by Shraddha NairSep 26, 2022
In the curious paper sculptures of British artist Rogan Brown, there exists a deep contemplation on nature as a way of understanding the world around us which bears remarkable resemblance to the early Romantics. “A thread of commonality that runs through my work is how we see nature in literal and conceptual terms,” says Brown. “Even before the technological revolution nature overwhelmed us with its unfathomable scale giving rise to the philosophy of the sublime,” he adds.
As the 18th century closed, a transformation was already underway in how the world was beginning to identify with its intellectual values. An alternative was quickly spreading through the West where enlightenment values of rationale, reason and order, as determining life experience were falling short in providing a complete meaningful picture. Romanticism, the creative movement which defined 19th century artists and creators, gave importance to human emotions, the senses and their contemplation as being an equally important - if oft ignored - determinant of human experience. The individual imagination was being celebrated as an extension of the universal imagination, and the movement itself had a long-standing impact on how we approached arts, science, literature and more. The Romantics it seems are more relevant today than ever, where in an ever-changing world of scientific enquiry the individual’s capacity for originality, imagination, and independent thought has a way of anchoring them and dare one say, restoring them from the emotional isolation of a digital world.
“How much more have we learnt about the vastness of what surrounds us since Kant, back in the 18th century? Science today doesn’t simply mediate our perception of nature, it now completely dominates it and has altered our understanding of the very texture of the world around us,” explains Brown. Where once we sought to hold onto a solid physical world as a safe net, that illusion has long been shattered revealing an expansive and fascinating micro-universe of smaller structures such as cells, proteins, molecules, atoms, protons, quarks and quantum energy fields. “It is this new perception of the world that I explore in my work by attempting to find accessible visual metaphors that describe phenomenon that are difficult to grasp because of their scale: infinitesimally small and unimaginably vast,” says the artist.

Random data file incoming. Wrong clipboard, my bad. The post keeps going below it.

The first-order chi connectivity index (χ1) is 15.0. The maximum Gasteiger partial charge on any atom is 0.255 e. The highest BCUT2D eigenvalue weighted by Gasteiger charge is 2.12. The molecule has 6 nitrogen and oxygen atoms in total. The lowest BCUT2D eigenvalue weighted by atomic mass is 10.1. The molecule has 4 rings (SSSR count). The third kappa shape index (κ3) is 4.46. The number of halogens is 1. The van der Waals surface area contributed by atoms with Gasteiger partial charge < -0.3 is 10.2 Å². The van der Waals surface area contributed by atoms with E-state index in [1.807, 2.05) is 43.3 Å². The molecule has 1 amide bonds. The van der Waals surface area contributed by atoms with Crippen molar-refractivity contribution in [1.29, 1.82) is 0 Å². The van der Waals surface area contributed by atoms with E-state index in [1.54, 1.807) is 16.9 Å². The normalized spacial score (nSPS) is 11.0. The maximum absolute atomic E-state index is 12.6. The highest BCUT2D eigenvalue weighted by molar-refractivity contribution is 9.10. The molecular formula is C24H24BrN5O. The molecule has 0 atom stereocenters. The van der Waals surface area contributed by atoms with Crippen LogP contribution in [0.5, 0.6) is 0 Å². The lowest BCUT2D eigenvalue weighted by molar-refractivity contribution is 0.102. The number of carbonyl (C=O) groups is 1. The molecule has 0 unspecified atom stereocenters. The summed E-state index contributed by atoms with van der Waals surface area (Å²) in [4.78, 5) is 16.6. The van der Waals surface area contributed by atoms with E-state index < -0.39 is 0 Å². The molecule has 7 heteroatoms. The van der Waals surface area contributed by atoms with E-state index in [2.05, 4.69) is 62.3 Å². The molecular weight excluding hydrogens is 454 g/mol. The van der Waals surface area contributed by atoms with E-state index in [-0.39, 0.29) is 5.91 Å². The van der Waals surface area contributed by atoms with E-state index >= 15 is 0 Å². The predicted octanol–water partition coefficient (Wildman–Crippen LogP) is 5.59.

Perhaps it is this beauty of an invisible universe that seems to co-exist beside us, within our everyday that draws one to Brown’s intricately complex paper sculptures. “Even when considering our own human bodies that depend on diverse colonies of bacteria working symbiotically to keep us alive and functioning. We are no longer self-sufficient, rather we are walking zoos,” says the artist adding, “How do you help people visualise this new reality without terrifying them? My aim is to find visual metaphors that allow us to see those shifts in perception”.
Interestingly, there is an underlying world-building aspect to Brown’s work where each piece toes the line between science and science fiction, constructing narratives of alternative realities based on distorted versions of one’s own. The use of paper seems all the more deliberate, as if to reach for something familiar in the face of an ever-evolving ecology, something that is physical, constant and ordinary – paper – thus, becomes an anchoring medium amidst what can be seen as both physical and intellectual transformation. It is as though through the multiple visual references and allusions that Brown brings into his works such as Quantum Foam, Outbreak or the visually vibrant Magic Circle, there seems to be an invitation to open-ended play as a form of interpretation. It goes back to the sensorial pleasure of art or contemplating a work of art. It is no longer a statement or a critique rather it is an aesthetic balm soothing us from a charged world.
“Those two words – pleasure and contemplation – are very important to me. I feel that in the fast-paced internet age where images are constantly scrolling across our retinas the art of contemplation and the contemplation of art are being lost,” the artist says. “This compounded by a contemporary art establishment that privileges text over image and the notion that the only valuable role for art is as a form of political critique. Pleasure has been removed from the experience. My work is an attempt to open people’s eyes and allow them once again to take visceral delight in the experience of seeing,” he continues.
Brown, who began his art practice in earnest some 15 years ago, moved from London to the remote wilderness of Southern France, and has followed in the footsteps of many a romantic poets and creators of the past. While they turned to nature as not only a physical reality and respite to the rapid industrialisation of the 19th century, the rapid technological advancement in Brown’s case, they also saw in it an abstract inspiration to understand and truly see the world as it were transforming right before their eyes. “Working in paper as a sculptural medium certainly emerged as part of my exploration of nature; but as an organic, natural material it seems particularly fitted to the subject I am focusing on. The act of cutting and removing material as part of the process seems to perfectly reflect the act of intellectual dissection and excavation that I am engaging in,” says Brown.